Ireland offered “selective treatment” to Apple which saved the tech giant billions in tax, the European Commission has found.
In its final report on the Apple tax ruling, the commission accused Ireland of illegal State aid and claimed the Government did not have “any justification at all for the selective treatment” the multinational received.
The damning report found that the level of tax paid by Apple was “issued on the basis of Irish Revenue’s discretion” as there was “no consistent criteria” relating to the tax system. This meant Apple received a “selective advantage”, the commission found, an advantage other companies did not receive.
The EU commission ordered the Irish government to recoup €13bn in unpaid back-tax in an “immediate and effective” manner. That money must go into an escrow account to be frozen until the matter is cleared.
The Government has already said it will appeal the unprecedented ruling.
The detailed 130-page document published by the commission also revealed the structures put in place by Apple which allowed it to pay minimal taxes here.
The firm has two subsidiaries, Apple Operations Europe (AOE) and Apple Sales International (ASI). Neither of these have any employees and the EU Commission found they were “stateless”, with no physical presence.
Despite this, the report revealed that ASI recorded profits of $25bn in 2014, but it paid less than $10m in tax.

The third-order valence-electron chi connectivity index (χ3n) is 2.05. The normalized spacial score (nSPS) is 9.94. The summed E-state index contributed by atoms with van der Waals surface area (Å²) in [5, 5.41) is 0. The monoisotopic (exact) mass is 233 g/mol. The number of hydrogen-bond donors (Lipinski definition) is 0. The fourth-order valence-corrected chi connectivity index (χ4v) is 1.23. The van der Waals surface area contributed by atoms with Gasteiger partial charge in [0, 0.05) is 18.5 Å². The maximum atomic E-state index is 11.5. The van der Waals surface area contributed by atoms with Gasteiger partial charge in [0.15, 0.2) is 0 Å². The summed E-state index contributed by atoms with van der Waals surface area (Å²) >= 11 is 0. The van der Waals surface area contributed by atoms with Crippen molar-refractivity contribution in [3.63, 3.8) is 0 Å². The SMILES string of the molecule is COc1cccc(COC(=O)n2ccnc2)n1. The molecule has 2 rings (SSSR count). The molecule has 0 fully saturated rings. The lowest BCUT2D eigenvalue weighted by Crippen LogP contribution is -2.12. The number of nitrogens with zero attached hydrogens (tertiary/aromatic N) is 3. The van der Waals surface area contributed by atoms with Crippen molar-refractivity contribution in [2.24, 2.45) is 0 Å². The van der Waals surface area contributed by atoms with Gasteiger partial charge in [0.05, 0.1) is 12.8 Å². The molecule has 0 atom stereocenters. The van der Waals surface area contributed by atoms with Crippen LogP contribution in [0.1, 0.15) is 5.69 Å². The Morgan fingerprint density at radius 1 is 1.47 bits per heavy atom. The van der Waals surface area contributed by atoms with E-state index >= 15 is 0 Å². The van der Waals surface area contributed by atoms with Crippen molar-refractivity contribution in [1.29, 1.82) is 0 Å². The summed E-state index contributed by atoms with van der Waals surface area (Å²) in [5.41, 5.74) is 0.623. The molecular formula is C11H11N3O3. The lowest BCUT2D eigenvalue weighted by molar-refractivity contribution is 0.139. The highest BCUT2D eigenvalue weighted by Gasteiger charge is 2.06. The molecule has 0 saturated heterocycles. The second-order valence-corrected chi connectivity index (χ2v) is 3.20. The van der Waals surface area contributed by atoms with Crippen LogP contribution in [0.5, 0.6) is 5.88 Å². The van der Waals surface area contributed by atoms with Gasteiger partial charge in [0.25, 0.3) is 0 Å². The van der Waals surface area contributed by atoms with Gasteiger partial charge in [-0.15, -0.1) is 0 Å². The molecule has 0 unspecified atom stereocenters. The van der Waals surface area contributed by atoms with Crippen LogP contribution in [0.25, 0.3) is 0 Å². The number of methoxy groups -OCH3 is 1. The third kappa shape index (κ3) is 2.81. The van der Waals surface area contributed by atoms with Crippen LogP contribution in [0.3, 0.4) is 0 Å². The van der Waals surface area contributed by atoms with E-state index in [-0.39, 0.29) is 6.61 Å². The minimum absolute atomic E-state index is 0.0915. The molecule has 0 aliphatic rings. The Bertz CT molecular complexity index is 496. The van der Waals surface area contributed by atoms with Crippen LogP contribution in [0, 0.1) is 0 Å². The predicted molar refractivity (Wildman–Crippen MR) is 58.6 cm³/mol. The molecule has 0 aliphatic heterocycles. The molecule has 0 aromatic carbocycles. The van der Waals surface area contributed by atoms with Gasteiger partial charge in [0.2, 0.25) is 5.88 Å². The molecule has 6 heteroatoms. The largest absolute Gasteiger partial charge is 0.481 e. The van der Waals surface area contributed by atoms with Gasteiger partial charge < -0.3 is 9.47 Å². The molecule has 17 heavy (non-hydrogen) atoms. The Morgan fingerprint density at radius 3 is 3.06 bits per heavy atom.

The commission went on to state that it was “unable to identify any consistent set of rules that generally apply on the basis of objective criteria to all non-resident companies operating through a branch in Ireland”.
However, the Department of Finance has condemned the ruling, claiming that the European Commission has misinterpreted Irish tax law.
The department said it has already lodged an application with the General Court of the European Union to annul the whole decision.
“Ireland did not give favourable tax treatment to Apple — the full amount of tax was paid in this case and no State aid was provided. Ireland does not do deals with taxpayers,” it said.
It said the commission had “misapplied” state aid law and that the assertions that an advantage had been granted to Apple was “incorrect”. It has also disputed the finding that Apple received a special deal.
“The commission’s reference system wrongly ignores the distinction between resident and non-resident companies,” it said.
Apple said the commission disregarded “decades” of tax law and was confident the ruling would be overturned.
“It’s been clear since the start of this case there was a pre-determined outcome,” said Apple. “The commission took unilateral action and retroactively changed the rules, disregarding decades of Irish tax law, US tax law, as well as global consensus on tax policy, that everyone has relied on.
“If their opinion is allowed to stand, Apple would pay 40% of all the corporate income tax collected in Ireland, which is unprecedented and, far from leveling the playing field, selectively targets Apple. This has no basis in fact or law and we’re confident the ruling will be overturned.”
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